I read recently, can't remember where, that the selective sex abortion epidemic in places like China and India is a huge problem, because historically, whenever the percentage of women in the population falls significantly below that of men, they suffer increased oppression and violence. At first this seemed counter intuitive to me, but I realised that this is because it flies in the face of a major patriarchal lie and underpinning of a lot of our sexual politics: that women are a resource for which men compete, not agents in their own right participating in society.
Under the patriarchal view (much loved by MRAs and evo psych proponents), the fewer women there are in a population, the more "precious" they are, and the better they will be treated by supplicants eager for their favour. And this is really deeply embedded in our psyches, or we'd all realise straight away that all this male attention is, even in the best and most PC of circumstances, little more than sexual harassment: to take an example I'm familiar with, one gets catcalled, groped and propositioned way more in places like SciFi/geek/atheist/comics conventions and fan clubs than at events with a more even gender distribution like pop concerts or weddings.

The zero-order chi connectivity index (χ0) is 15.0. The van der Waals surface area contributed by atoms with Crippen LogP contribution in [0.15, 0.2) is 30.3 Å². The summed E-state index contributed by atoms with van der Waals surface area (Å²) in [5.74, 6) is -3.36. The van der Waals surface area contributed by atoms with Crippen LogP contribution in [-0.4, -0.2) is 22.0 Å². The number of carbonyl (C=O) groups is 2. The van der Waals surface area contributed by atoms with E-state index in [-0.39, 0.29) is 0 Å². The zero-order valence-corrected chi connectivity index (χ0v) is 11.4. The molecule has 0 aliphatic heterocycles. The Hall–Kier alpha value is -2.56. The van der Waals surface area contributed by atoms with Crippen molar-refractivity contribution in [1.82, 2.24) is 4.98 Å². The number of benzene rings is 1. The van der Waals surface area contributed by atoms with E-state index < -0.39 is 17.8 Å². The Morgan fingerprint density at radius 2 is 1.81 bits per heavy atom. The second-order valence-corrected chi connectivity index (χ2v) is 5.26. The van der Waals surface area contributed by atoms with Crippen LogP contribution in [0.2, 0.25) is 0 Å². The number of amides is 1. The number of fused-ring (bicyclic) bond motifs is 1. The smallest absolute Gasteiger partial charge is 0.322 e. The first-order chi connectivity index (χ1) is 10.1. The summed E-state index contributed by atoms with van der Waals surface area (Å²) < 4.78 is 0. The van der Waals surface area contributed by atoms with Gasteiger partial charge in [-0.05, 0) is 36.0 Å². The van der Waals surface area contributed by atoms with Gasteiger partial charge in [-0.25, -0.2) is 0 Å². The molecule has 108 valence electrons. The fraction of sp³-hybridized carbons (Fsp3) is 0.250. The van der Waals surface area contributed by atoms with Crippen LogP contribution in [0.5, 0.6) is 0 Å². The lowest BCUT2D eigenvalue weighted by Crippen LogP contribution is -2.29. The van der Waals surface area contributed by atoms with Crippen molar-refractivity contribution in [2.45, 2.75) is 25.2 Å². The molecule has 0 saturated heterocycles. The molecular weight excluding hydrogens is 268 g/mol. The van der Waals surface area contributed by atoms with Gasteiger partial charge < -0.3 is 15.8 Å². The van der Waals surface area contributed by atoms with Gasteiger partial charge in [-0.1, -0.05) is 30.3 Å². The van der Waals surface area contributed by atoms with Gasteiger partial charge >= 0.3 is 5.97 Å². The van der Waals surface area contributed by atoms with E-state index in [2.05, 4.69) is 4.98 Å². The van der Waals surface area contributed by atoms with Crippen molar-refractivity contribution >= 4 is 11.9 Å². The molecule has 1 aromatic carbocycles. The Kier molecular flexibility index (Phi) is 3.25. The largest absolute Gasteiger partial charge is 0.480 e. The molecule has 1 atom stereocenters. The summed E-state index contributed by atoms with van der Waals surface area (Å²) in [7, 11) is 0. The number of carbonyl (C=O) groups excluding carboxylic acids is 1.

There does seem to be a basic principle of strength in numbers here, and while I'll need to think about it a bit more before I can write a pithy concluding paragraph for this post, I'm going to try and see if I can make it work for me in the meanwhile!
Remember: 27/10, 6.30, College Green Bristol. Be there or be a rectangular thing!
 And some other things, too. In the UK at least, it seems to be very white, and disabled representation is low more or less everywhere as far as I can see. These are important and serious issues, but I am not qualified to comment on them, hence the focus on stuff I do know something about.
 To those people I say: please, find a new tune. Women have been making the sandwiches for men's revolutions since forever - if you really want to change the world, why you be making it stay the same, man?
 And a bunch of other stuff, too: concerns for personal safety from the public (one woman at Occupy Bristol has had drunk revellers climb into her tent at night), responsibility for children (running water and sanitary facilities are a problem at many occupations), a sheer inability to not work, and so on - including good old fashioned social conditioning. All of the usual stuff that hinders women's political participation, in fact.
 They can, and they will - but that's because they're assholes, not because they have a leg to stand on.